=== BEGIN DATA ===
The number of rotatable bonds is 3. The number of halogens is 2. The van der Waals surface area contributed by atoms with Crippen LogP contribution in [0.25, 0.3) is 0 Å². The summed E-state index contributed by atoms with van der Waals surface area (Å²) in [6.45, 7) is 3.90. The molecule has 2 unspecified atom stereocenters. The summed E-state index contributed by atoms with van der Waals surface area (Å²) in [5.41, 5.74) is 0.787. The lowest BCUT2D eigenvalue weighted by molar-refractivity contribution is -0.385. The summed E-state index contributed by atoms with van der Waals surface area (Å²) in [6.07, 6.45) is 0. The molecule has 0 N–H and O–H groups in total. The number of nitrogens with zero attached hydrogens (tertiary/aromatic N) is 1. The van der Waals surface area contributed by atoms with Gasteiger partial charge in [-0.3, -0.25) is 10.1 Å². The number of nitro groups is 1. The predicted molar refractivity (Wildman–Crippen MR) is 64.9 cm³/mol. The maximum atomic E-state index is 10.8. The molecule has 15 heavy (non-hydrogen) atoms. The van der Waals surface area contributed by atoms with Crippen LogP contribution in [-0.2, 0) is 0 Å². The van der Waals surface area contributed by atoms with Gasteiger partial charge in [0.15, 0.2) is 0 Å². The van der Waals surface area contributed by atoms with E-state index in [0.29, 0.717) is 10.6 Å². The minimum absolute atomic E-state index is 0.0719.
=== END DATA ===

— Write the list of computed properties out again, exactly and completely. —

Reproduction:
The number of rotatable bonds is 3. The number of halogens is 2. The van der Waals surface area contributed by atoms with Crippen LogP contribution in [0.25, 0.3) is 0 Å². The summed E-state index contributed by atoms with van der Waals surface area (Å²) in [6.45, 7) is 3.90. The molecule has 2 unspecified atom stereocenters. The summed E-state index contributed by atoms with van der Waals surface area (Å²) in [5.41, 5.74) is 0.787. The lowest BCUT2D eigenvalue weighted by molar-refractivity contribution is -0.385. The summed E-state index contributed by atoms with van der Waals surface area (Å²) in [6.07, 6.45) is 0. The molecule has 0 N–H and O–H groups in total. The number of nitrogens with zero attached hydrogens (tertiary/aromatic N) is 1. The van der Waals surface area contributed by atoms with Gasteiger partial charge in [-0.3, -0.25) is 10.1 Å². The number of nitro groups is 1. The predicted molar refractivity (Wildman–Crippen MR) is 64.9 cm³/mol. The maximum atomic E-state index is 10.8. The molecule has 15 heavy (non-hydrogen) atoms. The van der Waals surface area contributed by atoms with Crippen LogP contribution in [-0.2, 0) is 0 Å². The van der Waals surface area contributed by atoms with Gasteiger partial charge in [0.15, 0.2) is 0 Å². The van der Waals surface area contributed by atoms with E-state index in [0.29, 0.717) is 10.6 Å². The minimum absolute atomic E-state index is 0.0719.